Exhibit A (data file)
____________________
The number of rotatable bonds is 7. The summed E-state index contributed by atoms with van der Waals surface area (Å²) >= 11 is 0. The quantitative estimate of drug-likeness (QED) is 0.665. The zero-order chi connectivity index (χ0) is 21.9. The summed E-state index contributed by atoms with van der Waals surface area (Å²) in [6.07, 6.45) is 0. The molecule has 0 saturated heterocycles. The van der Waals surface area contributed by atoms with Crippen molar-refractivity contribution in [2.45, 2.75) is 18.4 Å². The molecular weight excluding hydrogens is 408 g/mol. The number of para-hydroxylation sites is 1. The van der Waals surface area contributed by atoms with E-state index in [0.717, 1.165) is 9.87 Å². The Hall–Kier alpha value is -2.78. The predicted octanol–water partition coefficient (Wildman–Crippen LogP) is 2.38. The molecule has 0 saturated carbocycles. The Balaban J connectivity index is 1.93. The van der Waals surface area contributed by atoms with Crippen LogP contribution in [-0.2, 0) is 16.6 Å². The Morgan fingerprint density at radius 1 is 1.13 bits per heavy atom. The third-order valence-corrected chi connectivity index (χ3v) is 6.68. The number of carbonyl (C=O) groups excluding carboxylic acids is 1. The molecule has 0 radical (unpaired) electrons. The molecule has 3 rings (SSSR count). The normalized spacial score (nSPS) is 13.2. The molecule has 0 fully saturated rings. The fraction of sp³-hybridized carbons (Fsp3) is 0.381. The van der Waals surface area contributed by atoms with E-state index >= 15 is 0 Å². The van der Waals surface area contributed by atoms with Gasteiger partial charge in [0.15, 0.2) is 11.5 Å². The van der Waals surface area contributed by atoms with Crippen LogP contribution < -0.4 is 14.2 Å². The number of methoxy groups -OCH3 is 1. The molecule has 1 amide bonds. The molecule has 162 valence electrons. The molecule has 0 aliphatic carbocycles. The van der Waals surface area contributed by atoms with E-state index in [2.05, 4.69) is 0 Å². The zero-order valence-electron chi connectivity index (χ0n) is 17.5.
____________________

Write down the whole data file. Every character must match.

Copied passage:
The number of rotatable bonds is 7. The summed E-state index contributed by atoms with van der Waals surface area (Å²) >= 11 is 0. The quantitative estimate of drug-likeness (QED) is 0.665. The zero-order chi connectivity index (χ0) is 21.9. The summed E-state index contributed by atoms with van der Waals surface area (Å²) in [6.07, 6.45) is 0. The molecule has 0 saturated heterocycles. The van der Waals surface area contributed by atoms with Crippen molar-refractivity contribution in [2.45, 2.75) is 18.4 Å². The molecular weight excluding hydrogens is 408 g/mol. The number of para-hydroxylation sites is 1. The van der Waals surface area contributed by atoms with E-state index in [0.717, 1.165) is 9.87 Å². The Hall–Kier alpha value is -2.78. The predicted octanol–water partition coefficient (Wildman–Crippen LogP) is 2.38. The molecule has 0 saturated carbocycles. The Balaban J connectivity index is 1.93. The van der Waals surface area contributed by atoms with Crippen LogP contribution in [-0.2, 0) is 16.6 Å². The Morgan fingerprint density at radius 1 is 1.13 bits per heavy atom. The third-order valence-corrected chi connectivity index (χ3v) is 6.68. The number of carbonyl (C=O) groups excluding carboxylic acids is 1. The molecule has 0 radical (unpaired) electrons. The molecule has 3 rings (SSSR count). The normalized spacial score (nSPS) is 13.2. The molecule has 0 fully saturated rings. The fraction of sp³-hybridized carbons (Fsp3) is 0.381. The van der Waals surface area contributed by atoms with E-state index >= 15 is 0 Å². The van der Waals surface area contributed by atoms with Gasteiger partial charge in [0.15, 0.2) is 11.5 Å². The van der Waals surface area contributed by atoms with Crippen LogP contribution < -0.4 is 14.2 Å². The number of methoxy groups -OCH3 is 1. The molecule has 1 amide bonds. The molecule has 162 valence electrons. The molecule has 0 aliphatic carbocycles. The van der Waals surface area contributed by atoms with E-state index in [2.05, 4.69) is 0 Å². The zero-order valence-electron chi connectivity index (χ0n) is 17.5.